"I've been coming here every day for five years and have gained six 
kilos," beamed one elderly, energetic man in faded khakis.

"It's silly to pay more somewhere else for lower quality food," an 
athletic-looking young man in a military police uniform told us. "I've 
been eating here every day for two years. It's a good way to save money 
to buy a house so I can get married," he said with a smile.

No one has to prove they're poor to eat in a People's Restaurant, 
although about 85 percent of the diners are. The mixed clientele erases 
stigma and allows "food with dignity," say those involved.

Belo's food security initiatives also include extensive community and 
school gardens as well as nutrition classes. Plus, money the federal 
government contributes toward school lunches, once spent on processed, 
corporate food, now buys whole food mostly from local growers.

"We're fighting the concept that the state is a terrible, incompetent 
administrator," Adriana explained. "We're showing that the state doesn't 
have to provide everything, it can facilitate. It can create channels 
for people to find solutions themselves."

For instance, the city, in partnership with a local university, is 
working to "keep the market honest in part simply by providing 
information," Adriana told us. They survey the price of 45 basic foods 
and household items at dozens of supermarkets, then post the results at 
bus stops, online, on television and radio, and in newspapers so people 
know where the cheapest prices are.

The shift in frame to food as a right also led the Belo hunger-fighters 
to look for novel solutions. In one successful experiment, egg shells, 
manioc leaves, and other material normally thrown away were ground and 
mixed into flour for school kids' daily bread. This enriched food also 
goes to nursery school children, who receive three meals a day courtesy 
of the city.

In just a decade Belo Horizonte cut its infant death rate-widely used as 
evidence of hunger-by more than half, and today these initiatives 
benefit almost 40 percent of the city's 2.5 million population. One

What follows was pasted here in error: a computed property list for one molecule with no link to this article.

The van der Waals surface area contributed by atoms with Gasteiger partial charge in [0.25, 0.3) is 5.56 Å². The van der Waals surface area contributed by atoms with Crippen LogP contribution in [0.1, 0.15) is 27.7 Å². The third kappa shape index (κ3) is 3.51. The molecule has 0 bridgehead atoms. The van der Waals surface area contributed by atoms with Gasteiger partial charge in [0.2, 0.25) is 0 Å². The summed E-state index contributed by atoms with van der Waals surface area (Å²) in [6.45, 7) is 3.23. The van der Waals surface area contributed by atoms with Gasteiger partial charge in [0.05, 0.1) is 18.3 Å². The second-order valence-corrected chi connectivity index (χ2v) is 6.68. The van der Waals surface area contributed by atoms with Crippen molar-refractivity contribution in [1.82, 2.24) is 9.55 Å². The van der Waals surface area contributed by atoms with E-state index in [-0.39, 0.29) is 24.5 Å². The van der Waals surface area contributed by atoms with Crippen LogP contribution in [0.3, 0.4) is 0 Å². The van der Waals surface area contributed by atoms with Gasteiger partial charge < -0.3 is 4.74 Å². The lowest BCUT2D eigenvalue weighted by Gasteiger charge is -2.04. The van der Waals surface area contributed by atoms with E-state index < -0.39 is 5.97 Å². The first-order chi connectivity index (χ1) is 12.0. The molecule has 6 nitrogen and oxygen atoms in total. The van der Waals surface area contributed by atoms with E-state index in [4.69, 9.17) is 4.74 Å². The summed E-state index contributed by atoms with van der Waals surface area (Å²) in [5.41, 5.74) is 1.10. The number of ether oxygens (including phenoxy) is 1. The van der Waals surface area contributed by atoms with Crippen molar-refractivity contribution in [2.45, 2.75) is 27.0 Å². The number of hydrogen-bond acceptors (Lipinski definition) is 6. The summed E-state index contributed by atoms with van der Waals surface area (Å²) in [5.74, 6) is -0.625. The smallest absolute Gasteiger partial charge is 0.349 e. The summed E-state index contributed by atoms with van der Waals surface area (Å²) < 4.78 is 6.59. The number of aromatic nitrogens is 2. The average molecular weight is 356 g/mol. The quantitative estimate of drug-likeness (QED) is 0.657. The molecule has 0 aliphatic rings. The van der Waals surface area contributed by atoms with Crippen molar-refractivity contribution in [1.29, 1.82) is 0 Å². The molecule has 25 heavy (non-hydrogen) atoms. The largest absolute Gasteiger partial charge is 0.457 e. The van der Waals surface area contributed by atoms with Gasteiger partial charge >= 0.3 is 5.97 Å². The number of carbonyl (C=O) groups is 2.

six-month period in 1999 saw infant malnutrition in a sample group 
reduced by 50 percent. And between 1993 and 2002 Belo Horizonte was the 
only locality in which consumption of fruits and vegetables went up.

The cost of these efforts?

Around $10 million annually, or less than 2 percent of the city budget. 
That's about a penny a day per Belo resident.

Behind this dramatic, life-saving change is what Adriana calls a "new 
social mentality"-the realization that "everyone in our city benefits if 
all of us have access to good food, so-like health care or 
education-quality food for all is a public good."

The Belo experience shows that a right to food does not necessarily mean 
more public handouts (although in emergencies, of course, it does.) It 
can mean redefining the "free" in "free market" as the freedom of all to 
participate. It can mean, as in Belo, building citizen-government 
partnerships driven by values of inclusion and mutual respect.

And when imagining food as a right of citizenship, please note: No 
change in human nature is required! Through most of human 
evolution-except for the last few thousand of roughly 200,000 years-Homo 
sapiens lived in societies where pervasive sharing of food was the norm. 
As food sharers, "especially among unrelated individuals," humans are 
unique, writes Michael Gurven, an authority on hunter-gatherer food 
transfers. Except in times of extreme privation, when some eat, all eat.

Before leaving Belo, Anna and I had time to reflect a bit with Adriana. 
We wondered whether she realized that her city may be one of the few in 
the world taking this approach-food as a right of membership in the 
human family. So I asked, "When you began, did you realize how important 
what you are doing was? How much difference it might make? How rare it 
is in the entire world?"

Listening to her long response in Portuguese without understanding, I 
tried to be patient. But when her eyes moistened, I nudged our 
interpreter. I wanted to know what had touched her emotions.

"I knew we had so much hunger in the world," Adriana said. "But what is 
so upsetting, what I didn't know when I started this, is it's so easy. 
It's so easy to end it."

Adriana's words have stayed with me. They will forever. They hold 
perhaps Belo's greatest lesson: that it is easy to end hunger if we are 
willing to break free of limiting frames and to see with new eyes-if we 
trust our hard-wired fellow feeling and act, no longer as mere voters or 
protesters, for or against government, but as problem-solving partners 
with government accountable to us.